Changed:
Code:
00000140: 00 00 01 00 00 01 00 00 00 00 00 00 00 00 00 02

There is a 01 changed into a 00... can you confirm if this is needed to enable Virtualization or not? Or at least, what does this value do?

Thanks in advance.

Cya!
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Hello, my laptop is Acer E5-553G-F79R, i want to activate amd-v to run android emu in android studio, this my vars.txt https://drive.google.com/file/d/1lTS4ujs...sp=sharing

I would really grateful if you can help me to unlock amd-v Smile
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(11-09-2017, 06:10 PM)FerchogtX Wrote: Weird question, in fact, I did compare the files, and I found there is also a change in the 00000140 range, according to McCkarke's help:

Original:

Code:
00000140: 00 00 01 00 00 01 00 00 00 00 00 00 00 01 00 02

Changed:
Code:
00000140: 00 00 01 00 00 01 00 00 00 00 00 00 00 00 00 02

There is a 01 changed into a 00... can you confirm if this is needed to enable Virtualization or not? Or at least, what does this value do?

Thanks in advance.

Cya!

I just tried this using both the original change and additionally changing the extra bit above.  In both cases the change was easy enough to make, and after the initial change Task Manager does indeed report virtualization has been enabled.  However, I 'm wondering if that is just changing a flag and not actually changing anything in the machine itself, because VirtualBox is still reporting that I do not have VT-x/AMD-V available on the system.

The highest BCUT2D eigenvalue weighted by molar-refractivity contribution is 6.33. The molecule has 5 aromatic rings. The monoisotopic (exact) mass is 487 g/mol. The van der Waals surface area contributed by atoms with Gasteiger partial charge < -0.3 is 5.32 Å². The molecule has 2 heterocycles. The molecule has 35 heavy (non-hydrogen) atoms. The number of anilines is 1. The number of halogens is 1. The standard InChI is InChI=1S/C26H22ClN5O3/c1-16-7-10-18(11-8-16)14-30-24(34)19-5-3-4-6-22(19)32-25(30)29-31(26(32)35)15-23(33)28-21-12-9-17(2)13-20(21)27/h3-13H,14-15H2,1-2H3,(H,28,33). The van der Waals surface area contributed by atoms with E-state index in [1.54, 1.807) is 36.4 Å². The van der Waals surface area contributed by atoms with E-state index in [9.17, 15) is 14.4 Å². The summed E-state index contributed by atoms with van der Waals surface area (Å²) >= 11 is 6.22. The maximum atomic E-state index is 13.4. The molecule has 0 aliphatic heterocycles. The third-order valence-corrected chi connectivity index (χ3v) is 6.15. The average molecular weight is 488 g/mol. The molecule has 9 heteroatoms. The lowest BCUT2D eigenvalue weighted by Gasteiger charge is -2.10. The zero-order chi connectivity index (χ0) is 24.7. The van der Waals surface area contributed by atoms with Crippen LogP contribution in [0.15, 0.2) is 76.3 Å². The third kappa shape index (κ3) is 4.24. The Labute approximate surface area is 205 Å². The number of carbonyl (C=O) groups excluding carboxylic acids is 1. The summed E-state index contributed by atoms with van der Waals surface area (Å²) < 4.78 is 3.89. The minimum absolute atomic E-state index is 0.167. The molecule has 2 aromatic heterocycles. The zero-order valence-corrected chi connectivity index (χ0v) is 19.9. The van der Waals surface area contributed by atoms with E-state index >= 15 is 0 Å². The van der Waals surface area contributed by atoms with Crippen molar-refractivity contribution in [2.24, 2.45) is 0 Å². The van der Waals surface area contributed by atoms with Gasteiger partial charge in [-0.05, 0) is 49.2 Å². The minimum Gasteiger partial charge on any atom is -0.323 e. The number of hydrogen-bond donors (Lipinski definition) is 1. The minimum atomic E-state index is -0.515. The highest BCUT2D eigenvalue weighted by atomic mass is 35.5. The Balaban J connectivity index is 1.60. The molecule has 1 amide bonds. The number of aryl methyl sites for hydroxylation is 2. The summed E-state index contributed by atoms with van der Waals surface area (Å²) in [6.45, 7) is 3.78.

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(05-07-2017, 10:15 AM)mclarke2355 Wrote: Hi,
the flashing of the modded BIOS might not work because the recovery checks the signature of the BIOS file.

However, you might be able to enable AMD-V using this method (needs to be adapted): http://www.geektech.co.nz/how-to-unlock-...enovo-y700
This method requires Windows as a system as the necessary tool is only available for Windows.

First, you will need the tool: https://drive.google.com/file/d/0B4NHIBM...RtQXM/view
Extract the archive and go to the folder with the extracted files.